What is our primary use case?
The use cases are for our enterprise data warehouse where we have an enterprise model being maintained and we have about 11 business-capability models being maintained. Examples of business capabilities would be finance, human resources, supply-chain, sales and marketing, and procurement. We maintain business domain models in addition to the enterprise model.
We're on-premise, a virtualized data center. We're running this as client-server, the client being PC-driven and the back-end for the erwin Mart is virtualized Windows Servers.
How has it helped my organization?
Collaboration is very important because it's important to have an enterprise-view of data, as opposed to a project-specific view of data. Using the business capability models, we're able to augment those models based on a project-by-project implementation. And each of those implementations goes through a review process before those business capability models are finalized. That adds a lot of value in data consistency and data replication when it comes to the models. We can discover where there is duplication and inconsistency. It also helps with the data descriptions, the metadata, about the purpose of using certain designs and certain descriptions for tables and patterns, for the data elements. It helps enforce the data standards that we've adopted.
Each data modeler has their own way of designing the models, but no modeler is starting from a blank sheet of paper. By reverse-engineering models, and by creating models that are based off of popular packages — for example SAP or JD Edwards or Workday — you're able to construct your own data model and leverage the metadata that comes along with the application models. You are able to integrate the data based on these models.
These modeling tasks deal with applications, and some of the applications are mission-critical and some are not. Most of the applications are not; it's more an analytical/reporting nature that these models represent. The models are key for data discovery of where things are, which makes it more transparent to the user.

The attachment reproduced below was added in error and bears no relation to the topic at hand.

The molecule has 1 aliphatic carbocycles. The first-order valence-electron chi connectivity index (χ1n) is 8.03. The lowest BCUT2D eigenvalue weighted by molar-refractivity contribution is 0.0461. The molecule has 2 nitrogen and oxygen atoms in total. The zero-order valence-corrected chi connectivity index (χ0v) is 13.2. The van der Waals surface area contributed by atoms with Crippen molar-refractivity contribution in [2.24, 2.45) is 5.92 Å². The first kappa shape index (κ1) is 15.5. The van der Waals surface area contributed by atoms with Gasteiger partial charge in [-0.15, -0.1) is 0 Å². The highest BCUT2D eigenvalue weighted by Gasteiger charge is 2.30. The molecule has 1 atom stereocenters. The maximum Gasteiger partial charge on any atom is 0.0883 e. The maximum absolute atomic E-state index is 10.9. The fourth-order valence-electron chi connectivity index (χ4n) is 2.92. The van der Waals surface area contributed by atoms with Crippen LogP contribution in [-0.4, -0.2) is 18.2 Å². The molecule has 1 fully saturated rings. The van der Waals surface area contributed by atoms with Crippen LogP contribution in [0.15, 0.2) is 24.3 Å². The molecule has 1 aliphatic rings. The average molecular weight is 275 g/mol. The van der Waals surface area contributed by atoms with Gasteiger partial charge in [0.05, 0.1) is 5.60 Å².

The solution's code generation pretty much ensures accurate engineering of data sources. If you're reverse-engineering a data source, it's good to have the script for examination, but it's valuable in that it describes data elements. So you get accurate data types from those. It cuts down on the integration development time. The mapping process of source-to-target is a lot easier once you know what the source model is and what your target mapping is.
What is most valuable?
The most valuable features are being able to visualize the data in the diagrams and transform those diagrams into physical database deployments. These features help, specifically, to integrate the data. When the source data is accumulated and modeled, the target model is in erwin and it helps resolve the data integration patterns that are required to map the data to accommodate a model.
Also, collaboration around maintenance and usage is associated with data model development and expertise coming from a review process, before the data is actually deployed on a platform. So the data models are reviewed and the data sources are discovered and profiled, allowing them to be mapped to the business capability models.
What needs improvement?
The modeling product itself is far and above anything else that I've seen on the market. There are certain inconsistencies when it comes to keeping up with other platforms' databases in the reverse-engineering process. It should also support more database platforms.
There should also be improvements to capture erwin models in third-party products, for example, data catalogs and things of that nature, where the vendors have to be more aware of the different releases of product and what they support during that type of interaction. Instead of being three or four releases behind from one product to another, the products should become more aligned with each other. So if you're using an Erwin model in a data catalog, you should be able to scan that model based on the level of the Erwin model. If the old model is a certain release, the capture of that should be at the same release.
For how long have I used the solution?
I've been using erwin Data Modeler since 2014.
What do I think about the stability of the solution?
There haven't been too many problems with stability so we're pretty pleased with the stability of it. Once in a while things may go awry but then we open up a request.
What do I think about the scalability of the solution?
We haven't had any issues with scalability. Licensing is very supportive of the scalability because of the type of license we use, which is concurrent. We don't anticipate any issues with scalability: not in terms of the number of users and not in terms of the scalability of some of the models.